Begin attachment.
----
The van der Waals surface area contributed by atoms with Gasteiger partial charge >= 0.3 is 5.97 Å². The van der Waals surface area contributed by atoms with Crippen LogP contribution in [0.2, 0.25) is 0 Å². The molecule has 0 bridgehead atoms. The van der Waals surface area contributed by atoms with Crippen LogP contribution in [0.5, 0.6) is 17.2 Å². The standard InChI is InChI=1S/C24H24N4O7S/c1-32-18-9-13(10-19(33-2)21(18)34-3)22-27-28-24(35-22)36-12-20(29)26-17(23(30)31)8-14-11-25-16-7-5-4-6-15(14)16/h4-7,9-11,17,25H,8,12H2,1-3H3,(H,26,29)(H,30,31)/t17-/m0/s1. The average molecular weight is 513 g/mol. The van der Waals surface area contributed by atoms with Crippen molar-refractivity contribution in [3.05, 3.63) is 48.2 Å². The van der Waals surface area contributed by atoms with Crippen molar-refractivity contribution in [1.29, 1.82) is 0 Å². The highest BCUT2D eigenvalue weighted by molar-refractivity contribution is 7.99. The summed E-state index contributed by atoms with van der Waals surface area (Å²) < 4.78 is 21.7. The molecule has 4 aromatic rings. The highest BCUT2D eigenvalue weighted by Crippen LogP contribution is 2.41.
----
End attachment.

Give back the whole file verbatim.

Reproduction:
The van der Waals surface area contributed by atoms with Gasteiger partial charge >= 0.3 is 5.97 Å². The van der Waals surface area contributed by atoms with Crippen LogP contribution in [0.2, 0.25) is 0 Å². The molecule has 0 bridgehead atoms. The van der Waals surface area contributed by atoms with Crippen LogP contribution in [0.5, 0.6) is 17.2 Å². The standard InChI is InChI=1S/C24H24N4O7S/c1-32-18-9-13(10-19(33-2)21(18)34-3)22-27-28-24(35-22)36-12-20(29)26-17(23(30)31)8-14-11-25-16-7-5-4-6-15(14)16/h4-7,9-11,17,25H,8,12H2,1-3H3,(H,26,29)(H,30,31)/t17-/m0/s1. The average molecular weight is 513 g/mol. The van der Waals surface area contributed by atoms with Crippen molar-refractivity contribution in [3.05, 3.63) is 48.2 Å². The van der Waals surface area contributed by atoms with Crippen molar-refractivity contribution in [1.29, 1.82) is 0 Å². The highest BCUT2D eigenvalue weighted by molar-refractivity contribution is 7.99. The summed E-state index contributed by atoms with van der Waals surface area (Å²) < 4.78 is 21.7. The molecule has 4 aromatic rings. The highest BCUT2D eigenvalue weighted by Crippen LogP contribution is 2.41.